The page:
Due to its affiliation with the Electoral Cologne Duchy of Westphalia, Menden is a city with a predominance of Catholicism. In the course of the 19th century, the number of Protestant Christians increased, so that a separate congregation was formed in 1835 and a separate church was built between 1861 and 1863. While there were 39 Protestants in 1816, their number rose to 715 by 1871. At the beginning of 2007, Menden had 33,659 (58.24%) Catholic and 13,069 (22.61%) Protestant residents. 1,167 (19.15%) belonged to another or no religious community. The catholic parishes belong to the deanery Märkisches Sauerland with seat in Hemer .; the Protestant parish is a member of the Evangelical Church District Iserlohn.

Memorial stone at the place of remembrance

Up until the time of National Socialism there was an active Jewish community in Menden . The number of Jews increased from 47 in 1816 to 62 in 1871. The synagogue of the Menden synagogue community was built in 1821 and destroyed in the pogrom night on November 9, 1938. In 1952 it was demolished. With the inauguration of the place of remembrance since November 9, 2008 in Hochstrasse in the immediate vicinity of the former synagogue, the city has been commemorating the atrocities of the Nazi tyranny and the destruction of the Jewish community. The Menden Jewish cemetery has been partially preserved.


On January 1, 1975, the municipalities of Asbeck , Bösperde , Halingen , Lendringsen , Oesbern and Schwitten as well as Ostsümmern became part of the administrative and territorial reform according to the law for the reorganization of the communities and districts of the Sauerland / Paderborn area (Sauerland / Paderborn law) part of the former municipality of Sümmern incorporated into the city of Menden (Sauerland).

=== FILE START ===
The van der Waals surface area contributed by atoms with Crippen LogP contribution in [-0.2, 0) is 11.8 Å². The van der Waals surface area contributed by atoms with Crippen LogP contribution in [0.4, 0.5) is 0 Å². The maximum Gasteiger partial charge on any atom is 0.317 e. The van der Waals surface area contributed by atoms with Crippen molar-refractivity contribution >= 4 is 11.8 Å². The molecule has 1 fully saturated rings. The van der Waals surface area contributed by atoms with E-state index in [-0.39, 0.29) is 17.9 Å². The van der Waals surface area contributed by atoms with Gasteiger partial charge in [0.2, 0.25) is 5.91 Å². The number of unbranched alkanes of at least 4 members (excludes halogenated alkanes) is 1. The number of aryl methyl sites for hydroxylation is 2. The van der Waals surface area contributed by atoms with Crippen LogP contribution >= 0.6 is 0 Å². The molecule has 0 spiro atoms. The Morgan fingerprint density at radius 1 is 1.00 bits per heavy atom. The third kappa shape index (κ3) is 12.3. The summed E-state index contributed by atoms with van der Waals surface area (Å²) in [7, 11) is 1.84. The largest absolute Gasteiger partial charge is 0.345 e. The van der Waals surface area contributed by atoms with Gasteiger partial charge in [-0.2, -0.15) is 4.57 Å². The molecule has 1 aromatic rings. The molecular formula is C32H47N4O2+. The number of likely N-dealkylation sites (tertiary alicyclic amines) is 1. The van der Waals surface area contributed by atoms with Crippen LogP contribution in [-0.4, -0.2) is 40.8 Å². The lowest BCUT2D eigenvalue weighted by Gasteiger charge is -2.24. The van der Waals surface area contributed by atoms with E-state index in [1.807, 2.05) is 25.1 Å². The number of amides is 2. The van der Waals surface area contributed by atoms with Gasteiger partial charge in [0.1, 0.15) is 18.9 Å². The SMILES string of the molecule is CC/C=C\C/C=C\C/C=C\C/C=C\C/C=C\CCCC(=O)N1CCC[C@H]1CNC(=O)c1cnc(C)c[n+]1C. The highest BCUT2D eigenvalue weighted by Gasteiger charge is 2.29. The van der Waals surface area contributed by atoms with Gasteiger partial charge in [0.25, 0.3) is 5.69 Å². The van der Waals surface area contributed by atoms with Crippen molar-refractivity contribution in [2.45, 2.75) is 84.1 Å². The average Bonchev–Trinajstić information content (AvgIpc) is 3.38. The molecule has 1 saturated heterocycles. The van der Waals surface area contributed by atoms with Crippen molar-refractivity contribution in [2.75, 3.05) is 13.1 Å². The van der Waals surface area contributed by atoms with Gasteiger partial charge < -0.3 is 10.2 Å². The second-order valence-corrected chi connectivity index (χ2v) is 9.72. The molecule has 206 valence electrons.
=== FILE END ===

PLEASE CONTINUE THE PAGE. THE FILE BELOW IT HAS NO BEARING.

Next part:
Population development

Population development of Menden from 1816 to 2017 according to two territories as in the adjacent tables

For the period before the beginning of the 19th century, only little reliable population figures are available. In 1781 there were 235 houses. This roughly corresponded to the number in Arnsberg. The number of houses was only half as high as that of Geseke with 450 houses and an estimated 2385 inhabitants. If the population increased significantly after the Thirty Years' War, there was a demographic saturation in the second half of the 18th century, before a phase of growth began again in the 19th century. The population of Menden increased almost tenfold between 1816 and 1939 and exceeded the 50,000 mark in 1975 after the municipal reorganization. As described under the heading incorporations, several previously independent communities were incorporated into Menden on January 1, 1975. For this reason, a comparison of the annual population figures is only possible for the period 1975 to 2008. The figures show that Menden had the lowest population in 1984 with 51,951 inhabitants and the highest in 1999 with 59,285. Since 1999 the number of inhabitants has been decreasing steadily from year to year.